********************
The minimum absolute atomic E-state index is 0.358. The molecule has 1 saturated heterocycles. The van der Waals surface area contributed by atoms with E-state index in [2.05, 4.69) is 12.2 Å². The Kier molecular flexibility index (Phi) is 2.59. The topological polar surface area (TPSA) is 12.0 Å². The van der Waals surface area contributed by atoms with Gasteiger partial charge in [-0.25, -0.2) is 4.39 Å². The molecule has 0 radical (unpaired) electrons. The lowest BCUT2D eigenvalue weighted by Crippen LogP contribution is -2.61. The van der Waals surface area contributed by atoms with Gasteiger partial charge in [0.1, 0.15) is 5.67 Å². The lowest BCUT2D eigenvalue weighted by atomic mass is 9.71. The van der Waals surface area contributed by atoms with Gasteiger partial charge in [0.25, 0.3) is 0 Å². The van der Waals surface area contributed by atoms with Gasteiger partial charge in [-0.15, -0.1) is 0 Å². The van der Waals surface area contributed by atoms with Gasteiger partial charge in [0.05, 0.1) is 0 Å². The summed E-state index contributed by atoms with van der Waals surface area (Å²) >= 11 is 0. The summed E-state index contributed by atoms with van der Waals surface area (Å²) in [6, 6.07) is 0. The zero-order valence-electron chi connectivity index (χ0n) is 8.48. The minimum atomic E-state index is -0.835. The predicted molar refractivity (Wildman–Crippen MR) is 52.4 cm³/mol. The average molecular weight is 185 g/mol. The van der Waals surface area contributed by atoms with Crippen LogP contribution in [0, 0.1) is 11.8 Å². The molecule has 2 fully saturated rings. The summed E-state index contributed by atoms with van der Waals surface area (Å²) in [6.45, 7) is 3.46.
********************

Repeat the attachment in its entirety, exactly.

The minimum absolute atomic E-state index is 0.358. The molecule has 1 saturated heterocycles. The van der Waals surface area contributed by atoms with E-state index in [2.05, 4.69) is 12.2 Å². The Kier molecular flexibility index (Phi) is 2.59. The topological polar surface area (TPSA) is 12.0 Å². The van der Waals surface area contributed by atoms with Gasteiger partial charge in [-0.25, -0.2) is 4.39 Å². The molecule has 0 radical (unpaired) electrons. The lowest BCUT2D eigenvalue weighted by Crippen LogP contribution is -2.61. The van der Waals surface area contributed by atoms with Gasteiger partial charge in [0.1, 0.15) is 5.67 Å². The lowest BCUT2D eigenvalue weighted by atomic mass is 9.71. The van der Waals surface area contributed by atoms with Gasteiger partial charge in [0.25, 0.3) is 0 Å². The van der Waals surface area contributed by atoms with Gasteiger partial charge in [-0.15, -0.1) is 0 Å². The van der Waals surface area contributed by atoms with Gasteiger partial charge in [0.05, 0.1) is 0 Å². The summed E-state index contributed by atoms with van der Waals surface area (Å²) >= 11 is 0. The summed E-state index contributed by atoms with van der Waals surface area (Å²) in [6, 6.07) is 0. The zero-order valence-electron chi connectivity index (χ0n) is 8.48. The minimum atomic E-state index is -0.835. The predicted molar refractivity (Wildman–Crippen MR) is 52.4 cm³/mol. The average molecular weight is 185 g/mol. The van der Waals surface area contributed by atoms with Crippen LogP contribution in [0, 0.1) is 11.8 Å². The molecule has 2 fully saturated rings. The summed E-state index contributed by atoms with van der Waals surface area (Å²) in [6.45, 7) is 3.46.